By Josh Neighbors
We are less than 2 weeks away from actual college football being played and people seem to be obsessed with preseason rankings these days. Whether it be for teams or rankings, as fans and analysts we love to compartmentalize things with order. Rankings typically seem arbitrary, so hopefully these do not.
I will be ranking every quarterback situation in the SEC West, and later the SEC East. What goes into this ranking you might ask? Great question! This ranking is a consideration of past performance, supporting cast, coaching, schedule and a few other small factors. The ranking will go from 1 to 7, with 1 being the situation I’d most like to have and 7 being the situation I would least like to have. Hopefully this ranking system is thorough in its considerations and lays out why each situation is ranked where it is.
#7 Arkansas Razorbacks
Ht/weight: 6’3 / 218 lbs
Year: Redshirt – Senior
Ht/Weight: 6’1 / 214 lbs
So Nick Starkel can really do more things for you than a Ben Hicks can. Starkel is a taller guy with a bigger arm and better play-making ability. Things just never really worked out for him at Texas A&M. Ben Hicks has three years of starting experience at SMU, where he racked up over 9,000 yards and 74 total touchdowns. He has the experience and was coached by Chad Morris during his freshman and sophomore seasons. You have to think he is going to be the guy who is going to get the start week one against Portland State (Las Vegas has him as the -200 favorite).
It probably won’t matter. Arkansas ranked 117th out of 129 FBS teams in total offense last season and 97th in passing offense. In addition to this, their leading receiver transferred and their offensive line was a dumpster fire last year. The right side of their offensive line is going to be very young, which might make establishing the run difficult. This team is going to have to run the ball more than it wants to while still in the process of changing personnel in Chad Morris’ second year.
There is some good news. The Hogs’ leading rusher Rakeem Boyd returns this season. Boyd averaged over 6 yards per carry in his sophomore campaign for Arkansas. More good news! Their schedule is absurdly soft for a team that plays in the SEC West. Out of conference they draw Portland State, Colorado State, San Jose State and Western Kentucky and they only have four road games. I think it is important to consider schedule, especially for the lower ranked QB situations.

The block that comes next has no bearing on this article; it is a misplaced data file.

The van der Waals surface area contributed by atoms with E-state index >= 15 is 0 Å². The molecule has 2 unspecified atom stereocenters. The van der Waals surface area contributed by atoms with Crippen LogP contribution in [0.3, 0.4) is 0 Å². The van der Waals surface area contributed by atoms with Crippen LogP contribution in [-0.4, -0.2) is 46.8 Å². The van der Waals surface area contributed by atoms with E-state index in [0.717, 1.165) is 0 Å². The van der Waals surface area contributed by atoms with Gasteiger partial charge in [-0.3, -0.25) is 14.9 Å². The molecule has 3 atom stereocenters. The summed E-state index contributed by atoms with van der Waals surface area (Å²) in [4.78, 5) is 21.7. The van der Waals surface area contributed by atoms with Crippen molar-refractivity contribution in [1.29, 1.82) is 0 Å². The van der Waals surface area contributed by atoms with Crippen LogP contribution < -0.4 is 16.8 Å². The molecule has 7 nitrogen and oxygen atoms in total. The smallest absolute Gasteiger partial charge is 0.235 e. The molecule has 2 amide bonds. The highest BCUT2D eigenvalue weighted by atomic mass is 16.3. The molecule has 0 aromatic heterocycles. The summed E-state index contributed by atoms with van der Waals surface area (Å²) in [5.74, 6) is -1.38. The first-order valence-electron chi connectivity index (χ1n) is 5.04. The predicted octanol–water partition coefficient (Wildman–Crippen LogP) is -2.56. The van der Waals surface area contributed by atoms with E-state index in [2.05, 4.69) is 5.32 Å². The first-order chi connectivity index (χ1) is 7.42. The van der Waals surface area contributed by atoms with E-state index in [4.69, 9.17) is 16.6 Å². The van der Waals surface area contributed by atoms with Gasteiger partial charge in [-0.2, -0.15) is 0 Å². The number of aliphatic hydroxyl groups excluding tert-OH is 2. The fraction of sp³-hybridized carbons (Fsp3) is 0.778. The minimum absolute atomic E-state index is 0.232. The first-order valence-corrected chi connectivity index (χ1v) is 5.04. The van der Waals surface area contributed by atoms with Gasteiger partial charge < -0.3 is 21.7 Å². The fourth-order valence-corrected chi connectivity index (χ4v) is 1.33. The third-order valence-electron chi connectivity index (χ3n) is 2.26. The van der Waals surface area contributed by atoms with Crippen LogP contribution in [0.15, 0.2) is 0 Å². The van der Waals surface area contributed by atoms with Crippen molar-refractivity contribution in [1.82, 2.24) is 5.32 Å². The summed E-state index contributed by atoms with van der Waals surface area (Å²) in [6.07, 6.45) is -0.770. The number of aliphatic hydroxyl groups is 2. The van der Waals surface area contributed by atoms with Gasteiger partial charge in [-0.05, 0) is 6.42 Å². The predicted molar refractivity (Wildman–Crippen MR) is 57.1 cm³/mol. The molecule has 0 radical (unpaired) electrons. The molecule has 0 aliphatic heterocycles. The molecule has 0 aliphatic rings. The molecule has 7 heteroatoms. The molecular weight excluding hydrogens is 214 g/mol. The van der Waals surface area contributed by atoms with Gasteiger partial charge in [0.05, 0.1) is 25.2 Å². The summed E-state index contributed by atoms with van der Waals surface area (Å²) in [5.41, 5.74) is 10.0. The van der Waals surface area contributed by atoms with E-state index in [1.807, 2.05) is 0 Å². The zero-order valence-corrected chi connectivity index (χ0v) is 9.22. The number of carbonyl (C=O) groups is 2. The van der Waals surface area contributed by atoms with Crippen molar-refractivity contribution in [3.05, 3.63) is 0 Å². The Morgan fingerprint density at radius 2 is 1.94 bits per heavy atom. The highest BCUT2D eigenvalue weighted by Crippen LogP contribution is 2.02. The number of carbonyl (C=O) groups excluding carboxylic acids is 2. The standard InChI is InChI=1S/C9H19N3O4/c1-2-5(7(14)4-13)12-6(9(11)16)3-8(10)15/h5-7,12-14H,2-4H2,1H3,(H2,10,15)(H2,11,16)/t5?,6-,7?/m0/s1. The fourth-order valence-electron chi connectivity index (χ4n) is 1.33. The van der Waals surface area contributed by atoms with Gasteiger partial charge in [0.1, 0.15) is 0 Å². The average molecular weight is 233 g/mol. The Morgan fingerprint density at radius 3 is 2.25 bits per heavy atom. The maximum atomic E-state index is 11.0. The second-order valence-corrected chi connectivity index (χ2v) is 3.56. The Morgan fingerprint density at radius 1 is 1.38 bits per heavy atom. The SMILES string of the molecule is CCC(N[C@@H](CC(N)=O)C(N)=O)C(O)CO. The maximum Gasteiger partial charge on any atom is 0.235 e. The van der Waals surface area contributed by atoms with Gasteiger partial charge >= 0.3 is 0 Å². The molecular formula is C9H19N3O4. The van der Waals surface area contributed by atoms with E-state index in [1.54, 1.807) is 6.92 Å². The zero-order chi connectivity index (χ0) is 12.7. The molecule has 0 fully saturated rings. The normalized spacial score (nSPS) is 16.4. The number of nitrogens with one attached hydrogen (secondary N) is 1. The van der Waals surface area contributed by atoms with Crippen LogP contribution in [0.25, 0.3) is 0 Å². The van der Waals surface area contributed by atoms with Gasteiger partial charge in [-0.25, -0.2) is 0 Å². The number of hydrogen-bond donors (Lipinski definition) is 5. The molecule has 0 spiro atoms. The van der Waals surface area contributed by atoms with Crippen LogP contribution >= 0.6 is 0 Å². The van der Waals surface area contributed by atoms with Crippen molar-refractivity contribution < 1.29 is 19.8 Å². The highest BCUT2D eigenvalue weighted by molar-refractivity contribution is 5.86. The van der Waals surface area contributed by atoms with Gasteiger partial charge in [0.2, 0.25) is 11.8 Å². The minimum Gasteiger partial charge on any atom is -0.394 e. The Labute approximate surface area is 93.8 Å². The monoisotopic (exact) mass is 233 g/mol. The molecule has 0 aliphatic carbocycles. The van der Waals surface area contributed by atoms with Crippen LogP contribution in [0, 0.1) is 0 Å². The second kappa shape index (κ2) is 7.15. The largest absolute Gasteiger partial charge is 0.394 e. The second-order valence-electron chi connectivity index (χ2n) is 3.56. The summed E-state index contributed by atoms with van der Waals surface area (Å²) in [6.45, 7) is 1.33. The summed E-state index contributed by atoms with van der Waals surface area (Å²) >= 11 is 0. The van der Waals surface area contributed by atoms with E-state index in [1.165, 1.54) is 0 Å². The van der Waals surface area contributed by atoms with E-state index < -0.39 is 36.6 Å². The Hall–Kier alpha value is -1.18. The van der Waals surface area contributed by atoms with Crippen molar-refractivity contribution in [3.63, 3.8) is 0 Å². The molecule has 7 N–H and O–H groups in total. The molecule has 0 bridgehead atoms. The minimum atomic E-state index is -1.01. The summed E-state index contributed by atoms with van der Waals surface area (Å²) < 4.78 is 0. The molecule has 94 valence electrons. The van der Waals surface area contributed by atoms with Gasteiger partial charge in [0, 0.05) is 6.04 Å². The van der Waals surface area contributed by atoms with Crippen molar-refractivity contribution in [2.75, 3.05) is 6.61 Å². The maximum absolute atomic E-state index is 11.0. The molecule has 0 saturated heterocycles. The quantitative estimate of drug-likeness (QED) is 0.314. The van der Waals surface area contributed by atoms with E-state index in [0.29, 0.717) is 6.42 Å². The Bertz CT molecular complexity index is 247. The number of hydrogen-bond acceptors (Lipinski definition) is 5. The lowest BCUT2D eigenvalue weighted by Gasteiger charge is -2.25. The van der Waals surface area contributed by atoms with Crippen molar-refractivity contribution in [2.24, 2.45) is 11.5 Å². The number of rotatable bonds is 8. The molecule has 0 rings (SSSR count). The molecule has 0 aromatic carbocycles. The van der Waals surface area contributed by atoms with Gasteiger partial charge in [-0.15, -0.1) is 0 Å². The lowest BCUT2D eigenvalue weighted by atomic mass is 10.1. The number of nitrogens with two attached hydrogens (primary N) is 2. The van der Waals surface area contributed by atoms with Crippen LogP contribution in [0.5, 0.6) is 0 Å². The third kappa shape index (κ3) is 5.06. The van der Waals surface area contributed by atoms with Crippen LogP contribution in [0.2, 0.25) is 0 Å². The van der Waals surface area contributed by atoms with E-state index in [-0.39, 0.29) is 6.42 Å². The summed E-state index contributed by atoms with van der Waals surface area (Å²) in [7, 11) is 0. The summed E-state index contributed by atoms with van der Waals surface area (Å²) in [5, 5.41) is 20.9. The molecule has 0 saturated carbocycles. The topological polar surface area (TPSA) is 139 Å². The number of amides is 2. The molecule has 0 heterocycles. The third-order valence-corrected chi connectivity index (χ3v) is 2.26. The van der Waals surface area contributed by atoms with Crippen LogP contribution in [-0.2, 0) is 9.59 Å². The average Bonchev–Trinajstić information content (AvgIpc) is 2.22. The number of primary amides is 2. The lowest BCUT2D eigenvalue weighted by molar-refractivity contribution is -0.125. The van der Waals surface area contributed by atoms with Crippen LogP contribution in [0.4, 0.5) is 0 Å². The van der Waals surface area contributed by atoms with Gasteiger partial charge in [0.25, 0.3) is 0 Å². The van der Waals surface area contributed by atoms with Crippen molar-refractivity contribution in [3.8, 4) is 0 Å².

Regardless of those factors, this is not a great Quarterback situation for Arkansas. Chad Morris knew taking this job it would take a total rebuild, considering they play in the most rigorous division in all of the sport. You roll with an unproven guy transferring from a major program
#6 Mississippi State Bulldogs
Ht/Weight: 6’4 / 225 lbs
Ht/Weight: 6’5 / 235 lbs
Yet another example of a coach bringing in one of his former quarterbacks to his new school. Keytoan Thomas is a holdover from the Dan Mullen era and, despite a fair amount of playing time, really has not amounted to much. The same could be said for Tommy Stevens during his time at Penn State.
There is a very limited amount of tape on Stevens, and even less of him in consequential situations. That being said, the physical tools are evident. He had scouts talking about him at Manning Passing Academy this summer and all signs point to him getting the starting nod for the Bulldogs. Joe Morehead has discussed his desire for a more dynamic passing game, and it is pretty clear that Stevens is the guy that gives them the best chance to have that.
MSSU should be really good running the football this year as they return 60% of their starting offensive line and a pair of solid running backs. The question for this team is in the passing game. The Bulldogs did not have a receiver in the top 30 of receiver yards in the SEC last season. This is not a good situation because of the uncertainty of wide receiver and the lack of sample/quality performances displayed by the guys competing for a job.
#5 Auburn Tigers
Ht/Weight: 6’5 / 233 lbs
Ht/Weight: 6’2 / 207